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What business are hospitals really in (part 2)?

May 9th, 2006

I've been thinking a lot about my previous post about how to sum up a hospital's mission statement. What I dislike about most mission statements is that it's "operations" focused versus "customer" focused. And it's usually too abstract. It's too "management-y." Employees can't sink their teeth into these and take ownership. The example I mentioned last time: Citibank isn't in the "financial services" business, they are in the "peace of mind" business. I noted that maybe hospitals are in the business of "new beginnings." Still, that's pretty weak, too.

What's interesting is that different hospitals think about this mission statement differently. Take a look at some of the great hospitals of the world and their mission statements:

For example, Mayo Clinic's mission is this:
"Mayo will provide the best care to every patient every day through integrated clinical practice, education and research."

Bumrungrad Hospital, the internationally-renown hospital in Thailand, has this as its mission:
"We provide world class healthcare with care and compassion."

Johns Hopkins's mission
* To be the world's preeminent health care institution
* To provide the highest quality care and service for all people in the prevention, diagnosis and treatment of human illness
* To operate cooperatively and interdependently with the faculty of The Johns Hopkins University to support education in the health professions and research and development into causes and treatment of human illness
* To be the leading health care institution in the application of discovery
* To attract and support physicians and other health care professionals of the highest character and greatest skill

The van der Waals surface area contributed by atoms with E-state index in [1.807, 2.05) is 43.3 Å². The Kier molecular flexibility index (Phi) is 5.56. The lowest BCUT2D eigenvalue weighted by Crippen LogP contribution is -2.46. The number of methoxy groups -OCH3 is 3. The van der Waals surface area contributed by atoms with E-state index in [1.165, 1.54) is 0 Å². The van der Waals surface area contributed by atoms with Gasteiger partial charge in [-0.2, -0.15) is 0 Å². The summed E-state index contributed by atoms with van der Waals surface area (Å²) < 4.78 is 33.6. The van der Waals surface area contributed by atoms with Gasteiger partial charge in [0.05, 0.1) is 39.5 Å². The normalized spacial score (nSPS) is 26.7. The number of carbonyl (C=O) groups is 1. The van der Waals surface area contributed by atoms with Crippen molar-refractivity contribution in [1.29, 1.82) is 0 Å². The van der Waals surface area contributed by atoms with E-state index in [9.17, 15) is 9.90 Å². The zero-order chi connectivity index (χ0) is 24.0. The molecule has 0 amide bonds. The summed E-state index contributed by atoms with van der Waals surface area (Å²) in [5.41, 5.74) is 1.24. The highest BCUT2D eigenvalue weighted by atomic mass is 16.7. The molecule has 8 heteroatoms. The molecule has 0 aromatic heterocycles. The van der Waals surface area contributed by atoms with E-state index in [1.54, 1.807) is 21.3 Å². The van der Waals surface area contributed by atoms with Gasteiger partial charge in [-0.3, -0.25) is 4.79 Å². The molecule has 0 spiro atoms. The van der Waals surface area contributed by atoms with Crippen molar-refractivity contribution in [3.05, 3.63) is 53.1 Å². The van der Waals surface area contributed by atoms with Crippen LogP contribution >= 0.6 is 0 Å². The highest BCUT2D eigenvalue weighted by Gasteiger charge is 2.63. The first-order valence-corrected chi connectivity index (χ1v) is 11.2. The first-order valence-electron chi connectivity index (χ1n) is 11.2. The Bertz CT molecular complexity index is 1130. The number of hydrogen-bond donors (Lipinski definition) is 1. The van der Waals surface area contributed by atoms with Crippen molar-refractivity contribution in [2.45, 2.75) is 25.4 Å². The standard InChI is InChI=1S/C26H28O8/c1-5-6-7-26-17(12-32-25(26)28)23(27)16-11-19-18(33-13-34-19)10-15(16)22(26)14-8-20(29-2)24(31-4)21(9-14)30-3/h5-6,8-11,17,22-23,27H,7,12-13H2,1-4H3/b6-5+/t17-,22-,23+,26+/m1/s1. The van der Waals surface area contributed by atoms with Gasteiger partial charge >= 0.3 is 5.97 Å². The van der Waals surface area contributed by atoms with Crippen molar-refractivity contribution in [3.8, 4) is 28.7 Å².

* To provide facilities and amenities which promote the highest quality care, afford solace and enhance the surrounding community.

Cleveland Clinic's mission statement (thanks Rita): "The mission of The Cleveland Clinic is to provide compassionate health care of the highest quality in a setting of education and research."

Memorial Sloan-Kettering Cancer Center (thankst theora!): The progressive control and cure of cancer through programs of patient care, research and education."

Mass Gen: "To provide the highest quality care to individuals and to the local and distant communities we serve, to advance care through excellence in biomedical research, and to educate future academic and practice leaders of the health care professions."

Granted, you could argue that hospitals don't need a compelling mission statement because employees know why they're there. They can understand how their job impacts patients because everyone is a patient, too.

Here's a zany idea. I want to see a hospital come out and say that their mission is to create the healthiest communities on the face of the planet. Why stop at "healthcare services?" Why not cast a grander vision. Say Northwestern Memorial Healthcare in downtown Chicago - that their vision is to make Chicago the healthiest city in the world. Wow, now that would be an exciting place to be. If I was an employee there, I would feel motivated - I'm not just making patient's lives better, I'm making my city better.

Of course, if that really was the vision, a lot of stuff changes, doesn't it? The hospital would have to go much deeper into preventative care, "wellness" programs, fitness centers, health literacy, partnerships with other hospitals, and maybe even policy/legislative action. Maybe competing hospitals within the same market would have to comprimise a bit - e.g. if you guys develop into a world-class cancer center, we'll just refer patients to you there - as long as you refer your patients to our newly created cardiovascular program. Pretty soon, competition isn't hospital vs. hospital, it's city vs. city.

Nonetheless, how cool would that be? For a band of hospitals not just to treat disease, but to really truly "take ownership" of a city's or even a region's health.


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